Colombian peasants devoted 27 percent more land to growing coca last year, the UN reported on Wednesday, calling the increase “a surprise and a shock” given intense efforts to eradicate cocaine’s raw ingredient.
Estimated cocaine production, however, increased only slightly in Colombia and other Andean nations — to about 994 tonnes last year from 984 tonnes the year before, according to the UN — as cultivation shifted to smaller, less-productive plots in more remote locations.
The net increase in coca farmland came despite “record” US-backed eradication efforts that disrupted the growing cycle, said General Oscar Naranjo, the chief of Colombia’s police.
“These young crops, the new ones, are less productive, both in the number of leaves and in terms of the potency of the leaf,” Naranjo said, and coca farmers in remote locations can’t get chemicals needed to process the leaves as easily.
Still, coca farmers are aggressively tearing down forest to make way for crops and laboratories, and the young plants will eventually produce much more coca if eradication efforts don’t keep up.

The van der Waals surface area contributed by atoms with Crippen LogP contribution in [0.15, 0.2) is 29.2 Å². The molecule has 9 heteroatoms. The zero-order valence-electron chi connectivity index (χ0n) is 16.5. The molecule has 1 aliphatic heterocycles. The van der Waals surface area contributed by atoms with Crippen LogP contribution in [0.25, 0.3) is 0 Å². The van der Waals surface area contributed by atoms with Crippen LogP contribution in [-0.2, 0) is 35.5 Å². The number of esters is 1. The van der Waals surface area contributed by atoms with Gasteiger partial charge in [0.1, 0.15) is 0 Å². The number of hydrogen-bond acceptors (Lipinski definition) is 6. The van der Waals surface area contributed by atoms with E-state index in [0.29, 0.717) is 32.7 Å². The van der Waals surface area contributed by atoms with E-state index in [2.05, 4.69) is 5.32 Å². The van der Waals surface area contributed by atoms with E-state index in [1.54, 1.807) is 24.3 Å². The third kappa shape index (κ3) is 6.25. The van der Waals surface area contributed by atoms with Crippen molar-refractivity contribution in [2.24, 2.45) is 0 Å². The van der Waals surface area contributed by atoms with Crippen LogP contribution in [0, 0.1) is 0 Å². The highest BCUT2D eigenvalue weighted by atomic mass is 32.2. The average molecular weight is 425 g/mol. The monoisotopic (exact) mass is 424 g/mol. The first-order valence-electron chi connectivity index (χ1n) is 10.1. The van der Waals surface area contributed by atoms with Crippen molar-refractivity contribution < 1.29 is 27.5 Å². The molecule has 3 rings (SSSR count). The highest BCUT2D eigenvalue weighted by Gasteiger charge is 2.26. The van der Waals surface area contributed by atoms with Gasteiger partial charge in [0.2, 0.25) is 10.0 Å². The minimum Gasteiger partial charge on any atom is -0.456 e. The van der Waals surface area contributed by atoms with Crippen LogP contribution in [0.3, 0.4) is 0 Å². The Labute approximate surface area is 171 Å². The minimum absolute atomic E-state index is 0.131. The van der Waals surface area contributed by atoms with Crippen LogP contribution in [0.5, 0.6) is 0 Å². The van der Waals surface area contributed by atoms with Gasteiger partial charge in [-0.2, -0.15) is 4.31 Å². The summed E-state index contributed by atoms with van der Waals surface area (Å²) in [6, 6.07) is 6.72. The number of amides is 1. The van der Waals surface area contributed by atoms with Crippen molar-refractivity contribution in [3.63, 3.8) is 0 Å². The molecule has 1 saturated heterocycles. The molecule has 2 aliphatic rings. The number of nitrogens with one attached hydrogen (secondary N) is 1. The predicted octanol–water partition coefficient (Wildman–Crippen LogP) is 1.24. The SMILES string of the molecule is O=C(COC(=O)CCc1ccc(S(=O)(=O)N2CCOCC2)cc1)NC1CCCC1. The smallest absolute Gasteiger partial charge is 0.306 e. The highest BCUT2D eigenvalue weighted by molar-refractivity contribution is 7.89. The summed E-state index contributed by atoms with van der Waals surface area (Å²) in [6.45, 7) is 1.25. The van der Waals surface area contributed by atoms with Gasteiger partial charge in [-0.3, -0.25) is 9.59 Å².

“The increase in coca cultivation in Colombia is a surprise and shock: A surprise because it comes at a time when the Colombian government is trying so hard to eradicate coca; a shock because of the magnitude of cultivation,” said Antonio Maria Costa, director of the UN Office on Drugs and Crime (UNODC).
In all, 99,000 hectares of coca cultivation were found in Colombia last year, up from 78,000 hectares in 2006, the UNODC’s annual survey said. Total cultivation in Colombia, Peru and Bolivia — the world’s three principal sources of coca — grew 16 percent to 181,600 hectares.
Costa noted in his statement that “just like in Afghanistan, where most opium is grown in provinces with a heavy Taliban presence, in Colombia most coca is grown in areas controlled by insurgents.”
Farmers are quickly replanting and minimizing the damage from aerial spraying by planting herbicide-resistant hybrids and coating plants with cane juice, said Bruce Bagley, an international studies professor at the University of Miami.
“Areas that have been sprayed have then been brought back into production,” Bagley said. “It’s time for aerial spraying to give way to other programs.”
Colombia’s drug police sprayed herbicide on 153,000 hectares of coca and manually eradicated another 65,000 hectares last year, which Naranjo called “unprecedented in the worldwide fight against illegal crops.”
Washington has spent more than US$5 billion to help Colombia combat its long-running insurgency and the world’s largest cocaine industry.
About 80 percent of the US aid goes to the military, and 20 percent to social efforts to wean farmers off coca.
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